panasonic q gamecube dvd playerThis is another technology new to Nintendo which often conflicted them. On one hand Nintendo didn’t want a DVD player for the Gamecube but on the other it released the Panasonic Q in Japan which was a metallic, silver Gamecube with a small LCD screen and DVD player.

This is where I believe a DVD player add on could have been in the works. Nintendo has a good relationship with Matsushita and had plenty of reasons to include a DVD player. The main reason being that people liked the idea of having a “free” DVD player with their console. I believe that if this one was to have taken off then it would had a similar design to the GB Player.

Wii-like Peripherals

Yes, yes we do like peripherals. Or so I believe Iwata-San (back then he had just overthrown replaced Hiroshi Yamuachi) was saying. This one is going to be difficult to prove because I can’t quite remember it myself. But I vaguely remember that once before when questioned about N5 (the code name for the Wii) Iwata stated that he wanted to add further life into the Gamecube with additional peripherals.

There is a relationship here and I hope that you have spotted it. ^_^

Basically these peripheral never really were released on the Gamecube (you could say otherwise with the microphone, bongos etc) and migrated over to the Wii. The Wii Zapper, Balance Board and even the Wii mote itself are all examples of what these Gamecube peripherals could have originally intended to be. It does make a lot of sense. Hence I believe that this would have been another likely idea being kicked around over at NCL. Now if only I could back that claim up. ><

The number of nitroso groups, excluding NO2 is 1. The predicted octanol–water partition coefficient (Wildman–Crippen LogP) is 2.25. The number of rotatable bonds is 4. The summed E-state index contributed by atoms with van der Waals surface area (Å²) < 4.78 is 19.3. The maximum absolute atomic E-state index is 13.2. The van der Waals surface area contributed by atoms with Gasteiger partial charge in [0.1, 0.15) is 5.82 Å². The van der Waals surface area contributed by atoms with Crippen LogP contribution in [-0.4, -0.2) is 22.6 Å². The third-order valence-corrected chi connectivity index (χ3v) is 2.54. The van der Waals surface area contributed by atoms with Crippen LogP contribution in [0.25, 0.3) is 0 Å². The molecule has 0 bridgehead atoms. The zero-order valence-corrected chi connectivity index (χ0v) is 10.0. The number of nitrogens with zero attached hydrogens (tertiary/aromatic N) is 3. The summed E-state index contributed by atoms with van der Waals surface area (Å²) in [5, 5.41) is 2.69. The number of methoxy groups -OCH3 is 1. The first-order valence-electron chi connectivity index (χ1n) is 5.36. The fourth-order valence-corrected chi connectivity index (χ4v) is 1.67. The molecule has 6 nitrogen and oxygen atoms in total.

• Badazz

    There were a few uses for the highspeed port. There was a high speed peripheral that could plug into this port. There were a couple games that utilized the online feature. They were the Phantasy Star Online games. Other than that, the only other game that I can think of that used it was Mario Kart, and it only used it for LAN connection of consoles.

  • Hey Badazz, thanks for the comment.

    Can you add a bit more information about this ‘high speed peripheral’ as I’m unfamiliar with it. As far as I know the Gameboy Player is the only peripheral to utilize the port.

    The LAN/Online games utilized the Serial Ports underneath the Hi-speed port (left – broadband adaptor, right – dial up adaptor).

  • Pingback: Press The Buttons()

  • The online adapter did fit right in there if I remember. Haven’t used it for while. Only really used it for homebrew development actually. A great little machine for that!

  • well done, guy

  • Hector F.

    The “(J)acks”: 1 and 2 are (O)pen and may-be used for using the GC as a home CPU. The GC still today be used for designing games in the “test & check” phase II-III of hardware “disc” production. Visual video out-put to secondary components, data transfer of game to a burner, another CPU and these feats are easily accomplished with not just a pin illustration but with bridge circuitry. Not accomplished by the shade tree mechanic.

    Long live the GC